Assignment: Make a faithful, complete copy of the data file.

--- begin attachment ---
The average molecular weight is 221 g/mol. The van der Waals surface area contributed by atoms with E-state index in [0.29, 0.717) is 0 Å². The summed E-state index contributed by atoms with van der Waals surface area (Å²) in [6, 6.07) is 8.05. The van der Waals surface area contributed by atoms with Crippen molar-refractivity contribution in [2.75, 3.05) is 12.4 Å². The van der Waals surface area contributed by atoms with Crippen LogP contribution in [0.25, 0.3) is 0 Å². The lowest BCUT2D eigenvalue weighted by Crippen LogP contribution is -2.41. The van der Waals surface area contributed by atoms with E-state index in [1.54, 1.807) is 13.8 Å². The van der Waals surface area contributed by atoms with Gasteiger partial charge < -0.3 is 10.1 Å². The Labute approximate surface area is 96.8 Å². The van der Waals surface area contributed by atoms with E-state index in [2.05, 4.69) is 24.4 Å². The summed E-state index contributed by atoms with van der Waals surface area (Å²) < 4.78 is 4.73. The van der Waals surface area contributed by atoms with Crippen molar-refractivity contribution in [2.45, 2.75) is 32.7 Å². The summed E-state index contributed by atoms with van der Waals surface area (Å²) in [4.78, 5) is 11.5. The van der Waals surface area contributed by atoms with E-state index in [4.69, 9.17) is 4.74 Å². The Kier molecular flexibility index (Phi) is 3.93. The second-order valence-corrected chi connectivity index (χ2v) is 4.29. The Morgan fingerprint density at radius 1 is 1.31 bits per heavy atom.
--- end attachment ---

The average molecular weight is 221 g/mol. The van der Waals surface area contributed by atoms with E-state index in [0.29, 0.717) is 0 Å². The summed E-state index contributed by atoms with van der Waals surface area (Å²) in [6, 6.07) is 8.05. The van der Waals surface area contributed by atoms with Crippen molar-refractivity contribution in [2.75, 3.05) is 12.4 Å². The van der Waals surface area contributed by atoms with Crippen LogP contribution in [0.25, 0.3) is 0 Å². The lowest BCUT2D eigenvalue weighted by Crippen LogP contribution is -2.41. The van der Waals surface area contributed by atoms with E-state index in [1.54, 1.807) is 13.8 Å². The van der Waals surface area contributed by atoms with Gasteiger partial charge < -0.3 is 10.1 Å². The Labute approximate surface area is 96.8 Å². The van der Waals surface area contributed by atoms with E-state index in [2.05, 4.69) is 24.4 Å². The summed E-state index contributed by atoms with van der Waals surface area (Å²) < 4.78 is 4.73. The van der Waals surface area contributed by atoms with Crippen molar-refractivity contribution in [2.45, 2.75) is 32.7 Å². The summed E-state index contributed by atoms with van der Waals surface area (Å²) in [4.78, 5) is 11.5. The van der Waals surface area contributed by atoms with E-state index in [4.69, 9.17) is 4.74 Å². The Kier molecular flexibility index (Phi) is 3.93. The second-order valence-corrected chi connectivity index (χ2v) is 4.29. The Morgan fingerprint density at radius 1 is 1.31 bits per heavy atom.